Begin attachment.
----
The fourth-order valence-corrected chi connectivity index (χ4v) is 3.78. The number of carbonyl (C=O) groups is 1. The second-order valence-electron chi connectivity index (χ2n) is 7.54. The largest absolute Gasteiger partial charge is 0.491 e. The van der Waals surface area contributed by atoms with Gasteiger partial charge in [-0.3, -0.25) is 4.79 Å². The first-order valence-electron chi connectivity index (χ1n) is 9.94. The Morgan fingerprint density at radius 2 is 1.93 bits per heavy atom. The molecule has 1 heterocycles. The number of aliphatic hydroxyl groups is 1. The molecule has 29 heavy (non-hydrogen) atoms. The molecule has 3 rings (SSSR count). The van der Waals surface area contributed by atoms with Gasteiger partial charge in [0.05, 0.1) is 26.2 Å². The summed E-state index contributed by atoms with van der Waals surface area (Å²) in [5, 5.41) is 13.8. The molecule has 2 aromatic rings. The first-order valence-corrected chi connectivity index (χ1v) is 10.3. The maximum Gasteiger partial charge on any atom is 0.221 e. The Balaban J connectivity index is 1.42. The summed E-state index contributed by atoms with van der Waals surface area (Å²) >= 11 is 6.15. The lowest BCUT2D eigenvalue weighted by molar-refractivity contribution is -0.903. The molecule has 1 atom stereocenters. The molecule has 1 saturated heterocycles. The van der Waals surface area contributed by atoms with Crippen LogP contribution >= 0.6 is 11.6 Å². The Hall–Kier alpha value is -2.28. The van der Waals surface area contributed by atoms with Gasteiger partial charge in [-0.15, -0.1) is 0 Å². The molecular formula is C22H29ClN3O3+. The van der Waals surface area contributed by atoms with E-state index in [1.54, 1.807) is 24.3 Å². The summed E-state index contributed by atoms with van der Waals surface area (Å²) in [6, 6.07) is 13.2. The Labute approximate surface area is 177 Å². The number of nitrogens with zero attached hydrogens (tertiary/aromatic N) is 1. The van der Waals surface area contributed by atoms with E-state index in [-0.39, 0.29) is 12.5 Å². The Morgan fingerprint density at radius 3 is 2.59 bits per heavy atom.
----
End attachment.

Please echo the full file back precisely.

The fourth-order valence-corrected chi connectivity index (χ4v) is 3.78. The number of carbonyl (C=O) groups is 1. The second-order valence-electron chi connectivity index (χ2n) is 7.54. The largest absolute Gasteiger partial charge is 0.491 e. The van der Waals surface area contributed by atoms with Gasteiger partial charge in [-0.3, -0.25) is 4.79 Å². The first-order valence-electron chi connectivity index (χ1n) is 9.94. The Morgan fingerprint density at radius 2 is 1.93 bits per heavy atom. The molecule has 1 heterocycles. The number of aliphatic hydroxyl groups is 1. The molecule has 29 heavy (non-hydrogen) atoms. The molecule has 3 rings (SSSR count). The van der Waals surface area contributed by atoms with Gasteiger partial charge in [0.05, 0.1) is 26.2 Å². The summed E-state index contributed by atoms with van der Waals surface area (Å²) in [5, 5.41) is 13.8. The molecule has 2 aromatic rings. The first-order valence-corrected chi connectivity index (χ1v) is 10.3. The maximum Gasteiger partial charge on any atom is 0.221 e. The Balaban J connectivity index is 1.42. The summed E-state index contributed by atoms with van der Waals surface area (Å²) >= 11 is 6.15. The lowest BCUT2D eigenvalue weighted by molar-refractivity contribution is -0.903. The molecule has 1 atom stereocenters. The molecule has 1 saturated heterocycles. The van der Waals surface area contributed by atoms with Crippen LogP contribution >= 0.6 is 11.6 Å². The Hall–Kier alpha value is -2.28. The van der Waals surface area contributed by atoms with Gasteiger partial charge in [-0.15, -0.1) is 0 Å². The molecular formula is C22H29ClN3O3+. The van der Waals surface area contributed by atoms with E-state index in [1.54, 1.807) is 24.3 Å². The summed E-state index contributed by atoms with van der Waals surface area (Å²) in [6, 6.07) is 13.2. The Labute approximate surface area is 177 Å². The number of nitrogens with zero attached hydrogens (tertiary/aromatic N) is 1. The van der Waals surface area contributed by atoms with E-state index in [-0.39, 0.29) is 12.5 Å². The Morgan fingerprint density at radius 3 is 2.59 bits per heavy atom.